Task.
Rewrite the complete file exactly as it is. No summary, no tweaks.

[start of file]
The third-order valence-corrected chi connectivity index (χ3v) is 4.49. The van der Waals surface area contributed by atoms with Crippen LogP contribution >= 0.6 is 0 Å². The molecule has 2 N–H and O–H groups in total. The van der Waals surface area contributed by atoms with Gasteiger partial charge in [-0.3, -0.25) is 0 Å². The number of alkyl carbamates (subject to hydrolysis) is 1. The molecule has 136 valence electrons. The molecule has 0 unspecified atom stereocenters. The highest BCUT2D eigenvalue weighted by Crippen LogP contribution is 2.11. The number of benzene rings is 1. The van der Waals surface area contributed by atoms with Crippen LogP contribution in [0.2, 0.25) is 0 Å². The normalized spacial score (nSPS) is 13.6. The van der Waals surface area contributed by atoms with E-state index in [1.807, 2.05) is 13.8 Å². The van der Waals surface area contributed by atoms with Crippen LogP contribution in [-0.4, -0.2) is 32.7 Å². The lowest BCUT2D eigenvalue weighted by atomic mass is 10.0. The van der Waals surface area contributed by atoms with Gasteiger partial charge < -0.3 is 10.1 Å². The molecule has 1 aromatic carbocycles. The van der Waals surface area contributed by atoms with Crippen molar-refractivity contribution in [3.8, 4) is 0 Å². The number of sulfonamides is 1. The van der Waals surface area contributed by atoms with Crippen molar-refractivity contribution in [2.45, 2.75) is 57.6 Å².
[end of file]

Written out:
The third-order valence-corrected chi connectivity index (χ3v) is 4.49. The van der Waals surface area contributed by atoms with Crippen LogP contribution >= 0.6 is 0 Å². The molecule has 2 N–H and O–H groups in total. The van der Waals surface area contributed by atoms with Gasteiger partial charge in [-0.3, -0.25) is 0 Å². The number of alkyl carbamates (subject to hydrolysis) is 1. The molecule has 136 valence electrons. The molecule has 0 unspecified atom stereocenters. The highest BCUT2D eigenvalue weighted by Crippen LogP contribution is 2.11. The number of benzene rings is 1. The van der Waals surface area contributed by atoms with Crippen LogP contribution in [0.2, 0.25) is 0 Å². The normalized spacial score (nSPS) is 13.6. The van der Waals surface area contributed by atoms with E-state index in [1.807, 2.05) is 13.8 Å². The van der Waals surface area contributed by atoms with Crippen LogP contribution in [-0.4, -0.2) is 32.7 Å². The lowest BCUT2D eigenvalue weighted by atomic mass is 10.0. The van der Waals surface area contributed by atoms with Gasteiger partial charge < -0.3 is 10.1 Å². The molecule has 1 aromatic carbocycles. The van der Waals surface area contributed by atoms with Crippen molar-refractivity contribution in [3.8, 4) is 0 Å². The number of sulfonamides is 1. The van der Waals surface area contributed by atoms with Crippen molar-refractivity contribution in [2.45, 2.75) is 57.6 Å².